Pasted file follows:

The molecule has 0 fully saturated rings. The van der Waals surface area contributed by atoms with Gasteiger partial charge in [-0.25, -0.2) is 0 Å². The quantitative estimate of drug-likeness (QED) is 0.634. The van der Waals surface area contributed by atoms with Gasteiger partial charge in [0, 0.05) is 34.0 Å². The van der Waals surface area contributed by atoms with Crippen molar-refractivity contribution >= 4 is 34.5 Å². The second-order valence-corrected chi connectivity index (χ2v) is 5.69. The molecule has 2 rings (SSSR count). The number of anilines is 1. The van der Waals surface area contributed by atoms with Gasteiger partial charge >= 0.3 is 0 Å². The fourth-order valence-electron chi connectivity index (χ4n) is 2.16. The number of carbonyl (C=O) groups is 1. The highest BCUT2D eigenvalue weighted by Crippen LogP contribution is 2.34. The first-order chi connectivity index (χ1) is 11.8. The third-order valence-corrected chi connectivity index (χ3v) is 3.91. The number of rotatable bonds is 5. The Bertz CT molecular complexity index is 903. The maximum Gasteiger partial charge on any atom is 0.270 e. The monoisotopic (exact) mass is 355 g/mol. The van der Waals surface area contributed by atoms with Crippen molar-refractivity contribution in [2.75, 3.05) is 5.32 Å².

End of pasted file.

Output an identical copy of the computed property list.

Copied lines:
The molecule has 0 fully saturated rings. The van der Waals surface area contributed by atoms with Gasteiger partial charge in [-0.25, -0.2) is 0 Å². The quantitative estimate of drug-likeness (QED) is 0.634. The van der Waals surface area contributed by atoms with Gasteiger partial charge in [0, 0.05) is 34.0 Å². The van der Waals surface area contributed by atoms with Crippen molar-refractivity contribution >= 4 is 34.5 Å². The second-order valence-corrected chi connectivity index (χ2v) is 5.69. The molecule has 2 rings (SSSR count). The number of anilines is 1. The van der Waals surface area contributed by atoms with Gasteiger partial charge >= 0.3 is 0 Å². The fourth-order valence-electron chi connectivity index (χ4n) is 2.16. The number of carbonyl (C=O) groups is 1. The highest BCUT2D eigenvalue weighted by Crippen LogP contribution is 2.34. The first-order chi connectivity index (χ1) is 11.8. The third-order valence-corrected chi connectivity index (χ3v) is 3.91. The number of rotatable bonds is 5. The Bertz CT molecular complexity index is 903. The maximum Gasteiger partial charge on any atom is 0.270 e. The monoisotopic (exact) mass is 355 g/mol. The van der Waals surface area contributed by atoms with Crippen molar-refractivity contribution in [2.75, 3.05) is 5.32 Å².